To acquaint you geographically, as you leave St. Anthony’s Channel there are several pleasant islands one or two hours sail away: Prvić, Tijat, Kaprije and Kakan (our first outing) to the north; Zamajan and Žirje (the furthest out) dead ahead; and Zlarin, south. By the end of the month I was comfortable navigating this very busy section of the coast.

Šibenik and its Surrounding Islands
More Confusing on a Nautical Chart!


Other trips were to Tijat, Žirje and Zlarin; and further afield to the very charming town of Primošten. Each spot was unique and unforgettable. 

Primošten


By way of example, I’ll relate one of our two stops in Tijat, in the lovely cove Luka Tijascica. At times the cove can get filled up with boats, but the atmosphere is never claustrophobic – the water is very clear. Onshore there is a great outdoor restaurant, Spirito’s Summer Place, with an almost Caribbean carefree feel, presided over by the amicable and bubbly Grega, it’s manager. Great fresh fish from the grille, nice wine list, hip music and cheeky décor define the experience. And the potatoes with truffles – ah.

Judith & Tilen at Spirito's


These close by islands accommodate the mood you wake up to; whether you want a buzzing place like Tijat or a chill out in a private secluded bay like Zlarin’s Magarna Cove – each within a two-hour sail. The sea is pure and clear, temperature averaging 25°C, or 77°F – excellent for just diving in.

What a Swimming Pool!



We had a few days where some scheduled maintenance was needed, so we took two daytrips to Krka National Park. We drove to nearby Skaradin and took a small ferry to the base of the lower waterfalls. These picturesque cascades are formed by limestone deposits combining with microorganisms – the structure is called travertine. The first outing had us climbing the path up through these streams and pools of the Krka River. Another day we went further north and visited the Manojlovac Falls, the ancient Roman settlement of Burnum and Krka Monastery and catacombs.


Krka National Park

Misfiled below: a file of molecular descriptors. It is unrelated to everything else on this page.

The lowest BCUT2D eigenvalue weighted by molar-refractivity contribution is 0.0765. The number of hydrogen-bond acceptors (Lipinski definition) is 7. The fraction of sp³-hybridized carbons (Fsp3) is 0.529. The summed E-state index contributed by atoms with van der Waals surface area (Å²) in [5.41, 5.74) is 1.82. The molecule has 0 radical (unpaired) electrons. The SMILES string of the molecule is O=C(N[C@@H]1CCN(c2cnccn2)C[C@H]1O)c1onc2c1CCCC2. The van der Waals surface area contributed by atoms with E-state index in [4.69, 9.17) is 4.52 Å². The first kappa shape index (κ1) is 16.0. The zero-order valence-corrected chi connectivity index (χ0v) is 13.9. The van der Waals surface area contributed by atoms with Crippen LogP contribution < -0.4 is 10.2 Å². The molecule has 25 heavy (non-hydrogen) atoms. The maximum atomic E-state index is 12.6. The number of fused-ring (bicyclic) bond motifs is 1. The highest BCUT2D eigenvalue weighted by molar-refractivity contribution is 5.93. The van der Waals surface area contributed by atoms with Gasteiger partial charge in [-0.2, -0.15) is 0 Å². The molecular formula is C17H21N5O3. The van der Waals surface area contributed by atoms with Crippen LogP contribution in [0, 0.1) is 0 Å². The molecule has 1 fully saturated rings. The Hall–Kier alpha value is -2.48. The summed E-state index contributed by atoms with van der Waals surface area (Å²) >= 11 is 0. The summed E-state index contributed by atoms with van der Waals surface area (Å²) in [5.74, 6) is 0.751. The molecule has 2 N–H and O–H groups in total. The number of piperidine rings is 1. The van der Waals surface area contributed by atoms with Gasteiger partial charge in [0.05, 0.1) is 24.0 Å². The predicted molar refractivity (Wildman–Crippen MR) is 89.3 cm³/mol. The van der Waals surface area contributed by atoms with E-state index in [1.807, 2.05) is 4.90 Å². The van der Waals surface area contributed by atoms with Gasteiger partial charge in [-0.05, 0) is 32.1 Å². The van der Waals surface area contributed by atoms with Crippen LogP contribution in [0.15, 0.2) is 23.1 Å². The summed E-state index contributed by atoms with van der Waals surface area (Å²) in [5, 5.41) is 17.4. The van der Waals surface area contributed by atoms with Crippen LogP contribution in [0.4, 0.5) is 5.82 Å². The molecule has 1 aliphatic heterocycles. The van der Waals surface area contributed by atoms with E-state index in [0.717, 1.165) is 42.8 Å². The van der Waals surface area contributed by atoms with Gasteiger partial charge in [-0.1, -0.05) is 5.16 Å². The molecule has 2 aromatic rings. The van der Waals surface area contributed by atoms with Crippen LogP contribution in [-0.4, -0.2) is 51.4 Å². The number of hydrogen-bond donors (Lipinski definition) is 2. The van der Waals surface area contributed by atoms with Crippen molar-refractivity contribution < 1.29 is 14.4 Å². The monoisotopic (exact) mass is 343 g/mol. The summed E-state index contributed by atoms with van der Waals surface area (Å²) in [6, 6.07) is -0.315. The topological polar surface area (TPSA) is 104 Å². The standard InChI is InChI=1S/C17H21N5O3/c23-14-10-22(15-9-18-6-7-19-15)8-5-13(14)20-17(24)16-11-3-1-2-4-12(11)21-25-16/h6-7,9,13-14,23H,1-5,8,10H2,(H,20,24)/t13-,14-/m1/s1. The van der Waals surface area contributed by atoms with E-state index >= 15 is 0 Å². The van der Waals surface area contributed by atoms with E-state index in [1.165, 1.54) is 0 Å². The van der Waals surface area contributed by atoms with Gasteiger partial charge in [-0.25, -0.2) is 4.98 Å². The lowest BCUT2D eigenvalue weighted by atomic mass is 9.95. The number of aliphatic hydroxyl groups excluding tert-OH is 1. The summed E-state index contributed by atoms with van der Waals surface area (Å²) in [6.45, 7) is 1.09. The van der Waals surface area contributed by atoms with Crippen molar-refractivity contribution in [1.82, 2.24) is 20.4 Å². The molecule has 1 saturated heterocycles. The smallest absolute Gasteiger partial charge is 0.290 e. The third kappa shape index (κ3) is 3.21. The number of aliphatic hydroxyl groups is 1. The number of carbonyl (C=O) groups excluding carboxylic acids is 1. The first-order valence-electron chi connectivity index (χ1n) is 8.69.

Manojlovac Falls

Krka Monastery Altar

Catacombs



Judith and I had visited Šibenik before, so we were familiar with the old town; centred around the imposing Cathedral of St. James. Started in 1431, it is unique as it is constructed only of the dry assembly of custom carved stone slabs. While in port we availed ourselves of several meals in town. The most notable spot is Pelegini, a lovely one-star Michelin restaurant near the cathedral.

Terrace at Pelegrini


I mentioned earlier that the marina is well protected. Even so, we experienced two strong weather fronts moving through, the Bora from the north and northeast. For almost an hour each time, MISSI strained on her lines and heeled perhaps 10 degrees just from pressure on the mast. Winds gusted to over 100 kilometres in driving rain. One gains a certain respect for this unforgiving force of nature; the second storm damaged over 140 yachts along the Croatian coast.

Our Trip to Vis and Southwest:
We left Šibenik on July 16 and sailed south along the coast to a secluded bay off the town of Rogoznica, stopping here for lunch and a quick swim. Upping anchor, it was then off south to Vis Island, another 32 nm (nautical miles). We moored off Kut, a smaller enclave than Vis Town, and took our Williams tender and had a nice meal at Konoba Vatrica.

Approaching Vis - Town Hall & Riva


Konoba Vatrica in Kut
Cafe Life - Vis Town




After morning coffees in Vis Town, MISSI was underway to Dobri Island on the southern side of the Paklinski Chain – another sumptuous lunch and swim. That evening we took a berth in Palmizana ACI marina on Paklinski’s largest island of St. Klement. Tilen and Cornelia freshened up the yacht and Judith and I shared a nice bottle of a Provencal rosé, “Whispering Angel” as I remember, at Toto’s. Dinner was also at Toto’s, a hip spot 300 metres walk south across the island and facing Uvala Vinogradise, as usual, packed with boats.

Judith Found Her Spot



View from Toto's


Up again to another nice Cornelia prepared breakfast, we headed further southeast to Vela Luka on the western end of the big island of Korcula. Staying outside the busy port, we anchored in Uvala Plitvine for the night. It was a quiet and peaceful cove, more so because we had some strudel made by Tilen’s mom – habit forming!